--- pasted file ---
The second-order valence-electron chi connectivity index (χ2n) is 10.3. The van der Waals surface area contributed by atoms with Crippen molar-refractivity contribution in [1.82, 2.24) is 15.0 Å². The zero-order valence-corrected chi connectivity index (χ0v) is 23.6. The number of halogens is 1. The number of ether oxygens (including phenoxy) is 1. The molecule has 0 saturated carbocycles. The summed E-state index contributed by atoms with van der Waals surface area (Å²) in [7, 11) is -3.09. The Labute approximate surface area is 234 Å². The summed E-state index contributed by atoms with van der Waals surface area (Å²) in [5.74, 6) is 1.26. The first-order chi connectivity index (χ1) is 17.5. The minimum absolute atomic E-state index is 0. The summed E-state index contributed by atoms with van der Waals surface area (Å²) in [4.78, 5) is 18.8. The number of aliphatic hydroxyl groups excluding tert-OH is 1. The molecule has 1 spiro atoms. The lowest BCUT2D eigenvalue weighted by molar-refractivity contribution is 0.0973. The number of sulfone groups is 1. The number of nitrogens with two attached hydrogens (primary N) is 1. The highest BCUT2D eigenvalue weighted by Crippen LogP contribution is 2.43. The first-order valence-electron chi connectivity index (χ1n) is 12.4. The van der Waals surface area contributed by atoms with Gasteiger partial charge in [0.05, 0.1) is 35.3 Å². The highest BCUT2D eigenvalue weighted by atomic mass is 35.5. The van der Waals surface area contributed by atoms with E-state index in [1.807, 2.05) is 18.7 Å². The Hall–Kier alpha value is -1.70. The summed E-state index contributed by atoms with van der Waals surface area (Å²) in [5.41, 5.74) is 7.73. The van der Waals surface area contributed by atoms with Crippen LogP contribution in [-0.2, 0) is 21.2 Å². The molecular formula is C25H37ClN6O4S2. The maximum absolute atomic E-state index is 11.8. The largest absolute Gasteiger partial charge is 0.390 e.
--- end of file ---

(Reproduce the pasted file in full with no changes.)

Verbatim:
The second-order valence-electron chi connectivity index (χ2n) is 10.3. The van der Waals surface area contributed by atoms with Crippen molar-refractivity contribution in [1.82, 2.24) is 15.0 Å². The zero-order valence-corrected chi connectivity index (χ0v) is 23.6. The number of halogens is 1. The number of ether oxygens (including phenoxy) is 1. The molecule has 0 saturated carbocycles. The summed E-state index contributed by atoms with van der Waals surface area (Å²) in [7, 11) is -3.09. The Labute approximate surface area is 234 Å². The summed E-state index contributed by atoms with van der Waals surface area (Å²) in [5.74, 6) is 1.26. The first-order chi connectivity index (χ1) is 17.5. The minimum absolute atomic E-state index is 0. The summed E-state index contributed by atoms with van der Waals surface area (Å²) in [4.78, 5) is 18.8. The number of aliphatic hydroxyl groups excluding tert-OH is 1. The molecule has 1 spiro atoms. The lowest BCUT2D eigenvalue weighted by molar-refractivity contribution is 0.0973. The number of sulfone groups is 1. The number of nitrogens with two attached hydrogens (primary N) is 1. The highest BCUT2D eigenvalue weighted by Crippen LogP contribution is 2.43. The first-order valence-electron chi connectivity index (χ1n) is 12.4. The van der Waals surface area contributed by atoms with Gasteiger partial charge in [0.05, 0.1) is 35.3 Å². The highest BCUT2D eigenvalue weighted by atomic mass is 35.5. The van der Waals surface area contributed by atoms with E-state index in [1.807, 2.05) is 18.7 Å². The Hall–Kier alpha value is -1.70. The summed E-state index contributed by atoms with van der Waals surface area (Å²) in [5.41, 5.74) is 7.73. The van der Waals surface area contributed by atoms with Crippen LogP contribution in [-0.2, 0) is 21.2 Å². The molecular formula is C25H37ClN6O4S2. The maximum absolute atomic E-state index is 11.8. The largest absolute Gasteiger partial charge is 0.390 e.